After a year of pandemic-induced lockdowns, there couldn’t be a better time to appreciate the creative economy. The United Nations is doing just this as it marks 2021 as the International Year of the Creative Economy for Sustainable Development.
As the coronavirus pandemic closed traditional areas of life, many people took up a craft, read books, watched endless series and films, connected to digital concerts, or shopped online for the latest fashion. They helped sustain the creative economy, which is finally having its day – or more accurately, year – in the sun.
In November 2020, the UN adopted resolution A/RES/74/198, declaring 2021 the “International Year of Creative Economy for Sustainable Development”. Tabled by Indonesia, it was backed by 81 countries, a ringing endorsement of an often misunderstood and misrepresented piece of the global economy.
UNCTAD Deputy Secretary-General Isabelle Durant said the resolution was timely. “The creative industries are critical to the sustainable development agenda. They stimulate innovation and diversification, are an important factor in the burgeoning services sector, support entrepreneurship, and contribute to cultural diversity,” she said.
The creative and cultural industries have also played a major role in mediating the digital transformation happening globally, and more so since COVID-19 pushed us online in unprecedented numbers.
“When the resolution was being negotiated and approved, no one could have anticipated what the intervening year would hold: a status quo-shattering pandemic,” said Marisa Henderson, UNCTAD’s creative economy programme head.
“But more than ever, we need creative thinking, innovation and problem-solving to imagine ourselves out of the challenges of inequality and vulnerability that we face daily. The creative industries, the lifeblood of the creative economy, are well placed to help.”
The resolution recognizes that the creative economy has the potential to support developing countries and countries with economies in transition in diversifying production and exports and to deliver sustainable development in an inclusive and equitable manner.
Creative industries badly hit by pandemic
COVID-19 has dealt a terrible blow to the creative industries, which employ more than 30 million people globally, mostly young people. In 2020, estimates say the cancellation of public performances alone has cost authors roughly 30% of global royalties, while the global film industry has lost $7 billion in revenues.
UNCTAD has tracked trade in creative goods and services for close to 20 years, during which the growth rate of creative economy exports has often outpaced that of other industries.
“No new estimates are available for the creative economy in 2020 yet but, due to the COVID-19 pandemic, the prospects look bleak,” Ms. Henderson said. “Hence the urgent need to both promote and protect the creative industries especially in the decade we have left to achieve the Sustainable Development Goals (SDGs),” she added.
“Without them, the economic development, women’s empowerment, and cultural and poverty alleviation targets within the SDGs are unlikely to be met.”
But what is the creative economy?
The creative economy is neither new nor novel. If you get your broadcasts online or buy your news from a news stand, subscribe to an entertainment streaming service or go to your local cinema, buy clothes or furniture online or in a mall, read a book or listen to music en route to work, you are consuming a creative product or service.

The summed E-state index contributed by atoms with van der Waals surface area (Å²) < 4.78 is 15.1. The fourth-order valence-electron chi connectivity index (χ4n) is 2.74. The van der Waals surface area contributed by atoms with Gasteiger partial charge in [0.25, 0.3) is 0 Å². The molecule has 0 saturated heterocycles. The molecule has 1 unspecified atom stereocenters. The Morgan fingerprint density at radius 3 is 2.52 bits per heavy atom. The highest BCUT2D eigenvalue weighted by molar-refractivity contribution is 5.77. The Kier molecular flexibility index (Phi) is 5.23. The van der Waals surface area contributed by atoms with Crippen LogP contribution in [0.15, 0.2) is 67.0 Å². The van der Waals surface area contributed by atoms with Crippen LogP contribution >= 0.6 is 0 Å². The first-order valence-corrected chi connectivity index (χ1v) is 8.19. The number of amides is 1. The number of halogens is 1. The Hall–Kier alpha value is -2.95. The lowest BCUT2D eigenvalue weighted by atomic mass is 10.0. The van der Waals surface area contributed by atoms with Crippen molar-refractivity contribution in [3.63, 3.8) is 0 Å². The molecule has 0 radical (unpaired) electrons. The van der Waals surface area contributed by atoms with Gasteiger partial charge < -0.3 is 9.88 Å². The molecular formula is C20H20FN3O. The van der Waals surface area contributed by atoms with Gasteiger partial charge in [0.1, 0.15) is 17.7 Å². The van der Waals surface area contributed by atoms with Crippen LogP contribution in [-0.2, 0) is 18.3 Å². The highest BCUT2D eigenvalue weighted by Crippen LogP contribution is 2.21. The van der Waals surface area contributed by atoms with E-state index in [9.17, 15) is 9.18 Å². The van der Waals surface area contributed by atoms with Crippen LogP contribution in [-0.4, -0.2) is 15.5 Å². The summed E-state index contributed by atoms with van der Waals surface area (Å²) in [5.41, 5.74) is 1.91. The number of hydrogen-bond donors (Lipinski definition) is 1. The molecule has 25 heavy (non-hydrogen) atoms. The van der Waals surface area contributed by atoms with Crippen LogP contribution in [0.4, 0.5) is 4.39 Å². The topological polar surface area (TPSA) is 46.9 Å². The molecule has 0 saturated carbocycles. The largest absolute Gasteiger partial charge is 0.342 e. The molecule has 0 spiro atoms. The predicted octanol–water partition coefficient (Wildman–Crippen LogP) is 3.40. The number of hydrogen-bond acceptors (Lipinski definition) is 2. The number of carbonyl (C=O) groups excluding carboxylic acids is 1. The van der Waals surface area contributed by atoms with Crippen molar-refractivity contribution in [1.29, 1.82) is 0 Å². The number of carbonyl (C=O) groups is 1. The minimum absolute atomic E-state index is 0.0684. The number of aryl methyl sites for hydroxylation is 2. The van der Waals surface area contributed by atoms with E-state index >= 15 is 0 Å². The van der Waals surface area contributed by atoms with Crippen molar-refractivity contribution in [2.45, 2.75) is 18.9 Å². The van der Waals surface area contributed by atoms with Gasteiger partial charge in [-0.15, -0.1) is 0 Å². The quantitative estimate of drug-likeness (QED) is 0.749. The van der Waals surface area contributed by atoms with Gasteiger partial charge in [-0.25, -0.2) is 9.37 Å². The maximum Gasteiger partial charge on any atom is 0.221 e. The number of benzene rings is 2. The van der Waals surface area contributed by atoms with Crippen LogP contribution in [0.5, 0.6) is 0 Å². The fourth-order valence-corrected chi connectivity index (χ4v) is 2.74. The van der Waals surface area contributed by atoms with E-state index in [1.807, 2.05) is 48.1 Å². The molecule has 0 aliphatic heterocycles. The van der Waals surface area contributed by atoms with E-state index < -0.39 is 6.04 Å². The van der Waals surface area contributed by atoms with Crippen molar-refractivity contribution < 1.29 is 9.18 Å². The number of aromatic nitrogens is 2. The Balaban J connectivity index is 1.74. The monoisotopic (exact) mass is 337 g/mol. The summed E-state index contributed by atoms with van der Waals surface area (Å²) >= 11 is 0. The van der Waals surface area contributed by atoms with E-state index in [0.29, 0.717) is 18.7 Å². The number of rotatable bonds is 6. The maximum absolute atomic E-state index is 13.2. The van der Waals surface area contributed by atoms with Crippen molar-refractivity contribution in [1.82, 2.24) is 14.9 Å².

People conceptualize and arrange this work, then produce or publish it and, ideally, get paid for it. This is no different, really, from other production processes, except that the major input stems from original or copyrightable intellectual property (IP).
The creative economy covers the knowledge-based economic activities upon which the ‘creative industries’ are based. These industries include advertising, architecture, arts and crafts, design, fashion, film, video, photography, music, performing arts, publishing, research and development, software, computer games, electronic publishing and TV/radio.
The Golden Age
The creative economy accounts for about 3% of global GDP, according to a 2015 study by professional services firm EY. But it’s worth is arguably much more when cultural value is added to its commercial gains.
In Indonesia, which brought the resolution to the UN General Assembly, the creative economy contributes 7.4% to the nations’s GDP. It also employs 14.3% of its workforce: from craft to gaming, fashion to furniture.
In the UK, creative industries made a record input to the economy in 2017, contributing £101.5 billion to country’s coffers, and grew at nearly twice the rate of the economy since 2010.
These are monetary examples of a wider impact. The creative economy is proving to be a powerful emerging economic sector, strengthened by digitalization and a surge in services. Its contribution is likely to grow, experts say, and if key trends can be harnessed, we could be living in a much more creative world in the future.
What the resolution means and key activities
UNCTAD is mandated to implement the resolution, serving as the lead agency driving the annual celebrations and observations of the year, alongside UNESCO, WIPO, UNIDO, the WTO and other key international organizations.
It’s working closely with Indonesia, the UAE and Oman, which have scheduled major events throughout the year, culminating with a summit in Indonesia in December 2021.
During the year, countries and organizations will work together to enhance data collection to measure the creative economy. “Regular, reliable and comparable data on the contribution of creative economy will help us better understand its socio-economic contributions at all levels – global, regional and national,” Ms. Henderson said.